Tuesday, November 29, 2016

Fall Racing Recap

Just a quick post to let you know what I've been up to...

Following the North Coast 24 hour, it took nearly a week for the swelling to subside enough to see my ankles again, and another week of sore, easy jogging until I started feeling somewhat back to normal.  Within a couple of weeks, though, I was back on the track, helping Laura prepare for her crack at TNF, and starting to feel pretty good.  With some low-key local events offering a nice opportunity to socialize with friends and training partners, I put together a small fall season to keep myself fresh and engaged in preparation for my next big outing.

Dr. Mike's Doggie Duathlon
photo: Michele Halstead
First up was the inaugural Dr. Mike Doggie Duathlon.  Dr. Mike is one of my great friends and training buddies, and a true legend of the local triathlon scene; he is a multiple-time USAT All-America and has been ranked #1 nationally in his age group.   For the past several years Mike has battled MS, though it hasn't been much of a fight; he basically did not let it slow him down at all, and if anything has actually gotten a bit faster, at least in the running discipline.  Mike put in a great winter of training and was in great shape heading into the spring, only to be blindsided with a diagnosis of metastatic melanoma.  He's battled on and appears to be making great headway, and is still in great shape; I run with him at least twice a week, and he hasn't lost a step despite surgery and chemotherapy.  So this duathlon was a great celebration of Mike and his incredible spirit and determination, as well as a fundraiser for the Melanoma Research Foundation.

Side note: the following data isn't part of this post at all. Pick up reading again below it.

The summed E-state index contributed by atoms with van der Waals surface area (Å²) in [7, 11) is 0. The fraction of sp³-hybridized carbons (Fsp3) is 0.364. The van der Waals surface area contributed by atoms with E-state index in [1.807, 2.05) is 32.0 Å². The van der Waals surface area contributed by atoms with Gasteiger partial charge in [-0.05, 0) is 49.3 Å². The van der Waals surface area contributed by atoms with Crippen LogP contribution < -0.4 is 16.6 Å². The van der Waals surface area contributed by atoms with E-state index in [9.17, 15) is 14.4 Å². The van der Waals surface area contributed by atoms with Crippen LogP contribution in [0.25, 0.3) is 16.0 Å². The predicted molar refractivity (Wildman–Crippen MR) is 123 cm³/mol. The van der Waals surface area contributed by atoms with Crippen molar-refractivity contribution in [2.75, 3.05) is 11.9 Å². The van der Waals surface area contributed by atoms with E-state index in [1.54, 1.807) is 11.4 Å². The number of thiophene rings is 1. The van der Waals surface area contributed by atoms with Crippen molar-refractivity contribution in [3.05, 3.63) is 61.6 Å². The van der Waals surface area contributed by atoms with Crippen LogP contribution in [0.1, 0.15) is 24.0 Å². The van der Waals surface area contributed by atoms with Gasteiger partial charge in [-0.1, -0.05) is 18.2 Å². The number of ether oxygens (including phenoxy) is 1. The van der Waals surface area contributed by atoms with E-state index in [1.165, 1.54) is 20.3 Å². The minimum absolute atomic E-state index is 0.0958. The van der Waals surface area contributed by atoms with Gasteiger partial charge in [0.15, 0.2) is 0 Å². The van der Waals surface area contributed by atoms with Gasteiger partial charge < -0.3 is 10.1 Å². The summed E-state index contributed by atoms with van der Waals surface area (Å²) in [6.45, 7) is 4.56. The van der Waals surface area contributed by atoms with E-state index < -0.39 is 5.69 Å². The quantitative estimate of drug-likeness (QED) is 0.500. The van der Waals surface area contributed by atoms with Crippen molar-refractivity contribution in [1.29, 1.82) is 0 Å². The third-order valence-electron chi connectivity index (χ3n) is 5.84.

My plan was to tune up the CX bike and cruise my way through an easy, fun day at the back of the back.   Unfortunately Phil had other ideas; he had just finished an epic day at Grindstone and wasn't up for running, so he badgered me into joining him on a relay team.  I ran the two 2-mile legs while Phil took care of the 12-mile bike segment.  This was theoretically a great idea, but it ensured that I'd have to run hard to put on a good show/not embarrass myself.  There was a challenge from a young post-collegian on the first leg, and I had to work pretty hard in cold, rainy conditions to split 11:11 for the opening two miles, giving Phil about a 20-second lead.  Phil managed one of the fastest bike splits of the day and gave me back the baton with enough cushion that I could run a relaxed, tempo-type effort on the second leg to secure an easy team victory.

Gump, at the start of the Monster Sprint
photo: Martin Weiner
Eight days later I abandoned Jodi and the girls in the midst of trick-or-treating for the New Paltz Monster Sprint.  Halloween is a big deal in our weird little town, with haunted houses, pumpkin-carving contests, and a huge parade that shuts down Main Street for much of the evening.  This was the second year that the Monster Sprint led off the parade; this is a one-mile out-and-back race from the finish of the parade, uphill to the start of the parade, and back down to the finish.  I figured I'd have a built-in advantage as Forrest Gump, but I didn't count on 4:05 miler Joe Gentsch showing up dressed as the Flash.  I was able to hang with Joe for the opening, uphill half-mile, actually leading for a few strides and making the turn only about three seconds behind, but he put me away quickly and easily on the way back down, running 4:50 to my 5:12.  Second place was enough to nab one of the very cool, real marble, headstone-shaped awards, though, so I was pretty happy with that.